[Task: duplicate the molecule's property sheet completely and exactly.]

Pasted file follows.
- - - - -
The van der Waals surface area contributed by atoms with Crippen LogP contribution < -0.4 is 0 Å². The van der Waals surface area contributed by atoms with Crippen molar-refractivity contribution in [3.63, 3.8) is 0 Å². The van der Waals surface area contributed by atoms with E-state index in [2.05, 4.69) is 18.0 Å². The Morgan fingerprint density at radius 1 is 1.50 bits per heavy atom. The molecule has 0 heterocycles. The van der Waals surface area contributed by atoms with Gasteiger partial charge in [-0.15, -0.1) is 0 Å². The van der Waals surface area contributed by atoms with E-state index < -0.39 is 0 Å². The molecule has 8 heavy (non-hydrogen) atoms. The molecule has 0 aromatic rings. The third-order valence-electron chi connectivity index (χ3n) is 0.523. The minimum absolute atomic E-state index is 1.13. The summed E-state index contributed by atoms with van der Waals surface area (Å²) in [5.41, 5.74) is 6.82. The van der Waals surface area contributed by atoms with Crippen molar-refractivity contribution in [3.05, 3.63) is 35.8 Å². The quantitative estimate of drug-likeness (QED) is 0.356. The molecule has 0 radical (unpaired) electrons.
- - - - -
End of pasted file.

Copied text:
The van der Waals surface area contributed by atoms with Crippen LogP contribution < -0.4 is 0 Å². The van der Waals surface area contributed by atoms with Crippen molar-refractivity contribution in [3.63, 3.8) is 0 Å². The van der Waals surface area contributed by atoms with E-state index in [2.05, 4.69) is 18.0 Å². The Morgan fingerprint density at radius 1 is 1.50 bits per heavy atom. The molecule has 0 heterocycles. The van der Waals surface area contributed by atoms with Gasteiger partial charge in [-0.15, -0.1) is 0 Å². The van der Waals surface area contributed by atoms with E-state index < -0.39 is 0 Å². The molecule has 8 heavy (non-hydrogen) atoms. The molecule has 0 aromatic rings. The third-order valence-electron chi connectivity index (χ3n) is 0.523. The minimum absolute atomic E-state index is 1.13. The summed E-state index contributed by atoms with van der Waals surface area (Å²) in [5.41, 5.74) is 6.82. The van der Waals surface area contributed by atoms with Crippen molar-refractivity contribution in [3.05, 3.63) is 35.8 Å². The quantitative estimate of drug-likeness (QED) is 0.356. The molecule has 0 radical (unpaired) electrons.